Aristotle Said It First!

Close up of Aristotle's head - statue

Aristotle:

I recently had an interesting conversation with a fellow writer and lecturer.

We were talking about the increasing tendency in new television series to present protagonists that are not only flawed, but are downright pathological. The chief difference between the protagonist and antagonists here seems to lie in degrees of mental instability, criminality, corruption. Dexter, Walter White, and Hannibal are not only the central characters in their own stories, they are clearly darker and more dangerous than their opponents.

Why, then, do we still identify with such characters? Why do we like them, in some shameful and not-so-secret sense? In his book, Writing Screenplays that Sell Michael Hauge makes the point that a writer must create a likable protagonist to avoid failure at the box office. But how does the writer pull this off?

Part of the answer is that the protagonist already has the deck stacked in his favour by virtue of his role in the story. It is his tale, after all. We read it because we find something redeeming in it. That, at least, is the tacit implication.

Furthermore, the protagonist is the character we spend most time with. We experience things through her eyes. She is the person we know most about. Familiarity may breed contempt, but it also builds empathy and understanding for her dilemmas and motivation.

Dark protagonists, too, are gifted individuals. They are cleverer than their enemies, more persistent, resilient.

Dexter keeps outsmarting his opponents, while Breaking Bad‘s Walter White is the best meth cook in the business.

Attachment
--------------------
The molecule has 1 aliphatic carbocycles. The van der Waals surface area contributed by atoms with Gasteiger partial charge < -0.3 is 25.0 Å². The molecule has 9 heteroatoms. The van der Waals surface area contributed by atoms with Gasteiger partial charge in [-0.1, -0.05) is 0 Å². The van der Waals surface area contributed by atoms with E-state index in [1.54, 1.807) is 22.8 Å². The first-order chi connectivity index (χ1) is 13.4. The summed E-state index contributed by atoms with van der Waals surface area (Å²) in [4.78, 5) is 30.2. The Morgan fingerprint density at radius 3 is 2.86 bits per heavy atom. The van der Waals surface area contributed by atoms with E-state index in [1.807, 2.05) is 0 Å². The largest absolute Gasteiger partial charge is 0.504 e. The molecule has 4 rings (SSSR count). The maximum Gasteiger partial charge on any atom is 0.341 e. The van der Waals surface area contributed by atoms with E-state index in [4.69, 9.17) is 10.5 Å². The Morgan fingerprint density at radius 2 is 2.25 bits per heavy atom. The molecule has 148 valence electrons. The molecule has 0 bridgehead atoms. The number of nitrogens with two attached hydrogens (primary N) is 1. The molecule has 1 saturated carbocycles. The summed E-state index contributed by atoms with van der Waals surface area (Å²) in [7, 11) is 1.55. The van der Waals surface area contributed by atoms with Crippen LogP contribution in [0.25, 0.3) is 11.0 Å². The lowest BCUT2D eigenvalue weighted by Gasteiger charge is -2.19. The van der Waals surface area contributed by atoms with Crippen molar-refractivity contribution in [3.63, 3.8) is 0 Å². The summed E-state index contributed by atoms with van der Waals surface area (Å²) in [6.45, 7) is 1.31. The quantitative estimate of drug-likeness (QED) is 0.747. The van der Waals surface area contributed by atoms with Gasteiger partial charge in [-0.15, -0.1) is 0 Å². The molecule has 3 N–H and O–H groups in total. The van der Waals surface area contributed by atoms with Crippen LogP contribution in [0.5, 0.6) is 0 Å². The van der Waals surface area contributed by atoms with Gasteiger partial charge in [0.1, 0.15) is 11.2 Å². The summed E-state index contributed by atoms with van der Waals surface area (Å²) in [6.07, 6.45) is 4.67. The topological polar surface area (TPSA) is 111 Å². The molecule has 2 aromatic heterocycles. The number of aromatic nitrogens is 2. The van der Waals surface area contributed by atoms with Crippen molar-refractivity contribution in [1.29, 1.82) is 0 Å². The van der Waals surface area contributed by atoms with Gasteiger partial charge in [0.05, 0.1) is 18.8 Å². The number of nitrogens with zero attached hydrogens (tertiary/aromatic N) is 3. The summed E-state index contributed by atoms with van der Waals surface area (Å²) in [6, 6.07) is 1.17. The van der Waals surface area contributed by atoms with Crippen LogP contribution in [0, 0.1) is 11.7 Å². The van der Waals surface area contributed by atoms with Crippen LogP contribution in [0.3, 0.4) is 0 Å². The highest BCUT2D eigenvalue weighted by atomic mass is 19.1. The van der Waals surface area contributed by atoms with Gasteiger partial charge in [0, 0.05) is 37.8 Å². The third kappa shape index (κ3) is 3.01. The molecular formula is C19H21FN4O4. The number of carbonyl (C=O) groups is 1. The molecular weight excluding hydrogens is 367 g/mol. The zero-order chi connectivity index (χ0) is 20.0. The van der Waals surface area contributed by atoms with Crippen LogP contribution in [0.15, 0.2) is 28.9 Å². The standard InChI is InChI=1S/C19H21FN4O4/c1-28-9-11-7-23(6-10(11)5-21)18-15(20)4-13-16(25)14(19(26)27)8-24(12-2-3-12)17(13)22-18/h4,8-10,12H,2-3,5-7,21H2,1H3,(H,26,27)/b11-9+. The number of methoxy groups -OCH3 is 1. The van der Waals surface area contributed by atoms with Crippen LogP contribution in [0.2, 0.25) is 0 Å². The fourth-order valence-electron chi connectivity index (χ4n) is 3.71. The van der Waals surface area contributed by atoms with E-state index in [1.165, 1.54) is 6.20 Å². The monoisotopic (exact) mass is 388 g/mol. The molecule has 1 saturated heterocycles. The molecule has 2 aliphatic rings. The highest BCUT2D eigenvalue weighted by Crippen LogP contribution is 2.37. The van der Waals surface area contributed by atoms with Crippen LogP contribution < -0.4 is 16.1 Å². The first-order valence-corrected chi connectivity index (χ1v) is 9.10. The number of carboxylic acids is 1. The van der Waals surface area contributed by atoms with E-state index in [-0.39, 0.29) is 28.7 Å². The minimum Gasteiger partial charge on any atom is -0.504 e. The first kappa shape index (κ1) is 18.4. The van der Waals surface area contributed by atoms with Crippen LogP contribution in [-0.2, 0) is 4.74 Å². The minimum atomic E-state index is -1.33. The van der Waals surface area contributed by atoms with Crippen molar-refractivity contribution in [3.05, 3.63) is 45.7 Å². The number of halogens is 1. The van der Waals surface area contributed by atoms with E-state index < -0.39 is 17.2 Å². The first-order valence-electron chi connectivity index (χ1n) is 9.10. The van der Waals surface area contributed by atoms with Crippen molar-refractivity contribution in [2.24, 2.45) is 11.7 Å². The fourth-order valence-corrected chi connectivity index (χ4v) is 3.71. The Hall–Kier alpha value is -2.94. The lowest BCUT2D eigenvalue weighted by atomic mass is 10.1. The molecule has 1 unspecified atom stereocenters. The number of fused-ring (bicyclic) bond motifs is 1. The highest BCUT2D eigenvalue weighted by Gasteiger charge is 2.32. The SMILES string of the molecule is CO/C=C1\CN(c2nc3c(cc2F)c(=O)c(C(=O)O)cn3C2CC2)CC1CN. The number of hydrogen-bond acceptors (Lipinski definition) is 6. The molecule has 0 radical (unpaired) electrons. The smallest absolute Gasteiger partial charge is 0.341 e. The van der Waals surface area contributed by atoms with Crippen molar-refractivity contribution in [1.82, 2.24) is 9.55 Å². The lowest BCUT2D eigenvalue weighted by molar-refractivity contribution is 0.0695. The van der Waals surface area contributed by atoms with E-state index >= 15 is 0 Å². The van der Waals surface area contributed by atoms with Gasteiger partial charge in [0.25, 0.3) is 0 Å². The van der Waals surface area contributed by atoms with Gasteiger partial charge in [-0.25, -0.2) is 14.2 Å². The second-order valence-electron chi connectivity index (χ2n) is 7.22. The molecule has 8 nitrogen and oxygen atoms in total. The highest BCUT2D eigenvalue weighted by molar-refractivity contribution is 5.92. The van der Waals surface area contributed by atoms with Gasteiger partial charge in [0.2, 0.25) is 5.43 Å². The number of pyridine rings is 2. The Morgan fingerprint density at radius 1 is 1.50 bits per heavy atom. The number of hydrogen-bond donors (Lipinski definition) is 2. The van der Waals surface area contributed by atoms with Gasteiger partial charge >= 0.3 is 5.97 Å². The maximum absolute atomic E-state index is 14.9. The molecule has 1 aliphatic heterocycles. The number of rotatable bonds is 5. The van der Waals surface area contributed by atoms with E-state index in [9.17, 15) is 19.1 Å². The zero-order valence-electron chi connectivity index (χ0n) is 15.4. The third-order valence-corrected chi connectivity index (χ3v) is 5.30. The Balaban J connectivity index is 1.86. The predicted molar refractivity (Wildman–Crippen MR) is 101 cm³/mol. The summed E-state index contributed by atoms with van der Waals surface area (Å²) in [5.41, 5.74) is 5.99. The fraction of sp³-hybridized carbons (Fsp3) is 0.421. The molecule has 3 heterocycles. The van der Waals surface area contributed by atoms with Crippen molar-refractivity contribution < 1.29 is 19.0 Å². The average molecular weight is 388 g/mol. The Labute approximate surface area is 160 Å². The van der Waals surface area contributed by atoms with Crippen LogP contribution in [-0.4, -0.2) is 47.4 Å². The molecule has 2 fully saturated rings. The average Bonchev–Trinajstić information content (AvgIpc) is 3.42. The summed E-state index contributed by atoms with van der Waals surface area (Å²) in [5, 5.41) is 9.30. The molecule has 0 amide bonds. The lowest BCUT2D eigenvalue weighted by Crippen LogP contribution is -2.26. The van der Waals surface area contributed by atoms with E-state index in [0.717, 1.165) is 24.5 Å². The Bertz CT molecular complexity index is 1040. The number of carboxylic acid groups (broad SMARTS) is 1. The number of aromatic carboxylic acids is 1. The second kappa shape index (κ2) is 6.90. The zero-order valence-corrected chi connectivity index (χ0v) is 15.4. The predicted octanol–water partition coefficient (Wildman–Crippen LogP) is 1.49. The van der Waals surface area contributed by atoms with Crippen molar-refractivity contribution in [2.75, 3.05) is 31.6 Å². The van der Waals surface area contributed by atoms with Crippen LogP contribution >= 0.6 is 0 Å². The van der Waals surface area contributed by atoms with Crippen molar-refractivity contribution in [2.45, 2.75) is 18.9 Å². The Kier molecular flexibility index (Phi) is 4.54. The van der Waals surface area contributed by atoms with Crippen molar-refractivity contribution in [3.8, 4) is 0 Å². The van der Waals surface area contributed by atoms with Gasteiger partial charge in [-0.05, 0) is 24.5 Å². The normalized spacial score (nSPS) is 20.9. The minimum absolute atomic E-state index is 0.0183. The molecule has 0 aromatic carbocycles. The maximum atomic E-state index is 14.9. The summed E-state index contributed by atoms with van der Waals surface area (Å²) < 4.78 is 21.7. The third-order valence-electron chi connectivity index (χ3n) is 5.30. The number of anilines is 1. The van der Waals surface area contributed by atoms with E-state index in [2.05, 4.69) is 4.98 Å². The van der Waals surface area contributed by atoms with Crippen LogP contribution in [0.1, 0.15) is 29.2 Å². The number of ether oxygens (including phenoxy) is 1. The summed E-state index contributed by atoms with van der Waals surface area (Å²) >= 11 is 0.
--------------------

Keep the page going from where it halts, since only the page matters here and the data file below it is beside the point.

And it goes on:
Hannibal may be a terrifying villain, but he is rich and smart, and a great chef and dresser to boot. The array of wannabe protagonists who oppose Hannibal pale in comparison. Not only is he the main character in his own story, there is something darkly attractive about him. He is like a quantum particle constantly staying ahead of the observer and surprising him with its unpredictability.

But ultimately, even a dark protagonist needs to have positive, likable traits that entice us to emapathise with him. Dexter loves his son and sister deeply, and the people he kills, are, after all cruel killers themselves. Walter, too, loves his family until the end where his obsession to succeed rides roughshod over any values he may originally have had.

Michael Hauge stresses that a writer must introduce the protagonist’s positive traits early in the story, before showing us his flaws. This is even more important in a dark protagonist, where the negative traits outnumber the positive. We have to like the main character first before we see him drag himself through the mud.

Of course, you wouldn’t like to meet any of these characters in the real world — have a Hannibal over for dinner, or ask a Dexter to baby-sit your child while you spend a night out.

But within the safe world of the story? Flirting with danger may even be cathartic, as Aristotle noted in his Poetics centuries ago.

Summary

To foster empathy, introduce your dark protagonist’s best traits first, before showing us his worst.

Invitation

If you enjoyed this post, kindly share it with others. If you have a suggestion for a future one, please leave a comment and let’s get chatting. You may subscribe to this blog by clicking on the “subscribe” or “profile” link on the bottom right-hand side of this article. I post new material every Monday.

Image: Tilemahos Efthimiadis
License: https://creativecommons.org/licenses/by-sa/2.0/legalcode

2 thoughts on “Aristotle Said It First!

  1. Christina Carson

    What a valuable bit of knowledge that is. Expose their best qualities first. Thanks for this, Stavros. I not done much as yet with unlikable characters. In my last novel I had two but they weren’t emphasized and that make it a tad easier. But bit of advice will make it possible for me to anticipate creating a significant role for an unlikable sort.

    Reply
    1. Stavros Halvatzis Post author

      Thanks, Christina. BTW, on a slightly different tack, I think having some unlikable characters, as I said in my last post, brings tension to the cast. Of course, those characters themselves are not, necessarily, all bad. They are just …well…unlikable.

      Reply

Leave a Reply

Your email address will not be published. Required fields are marked *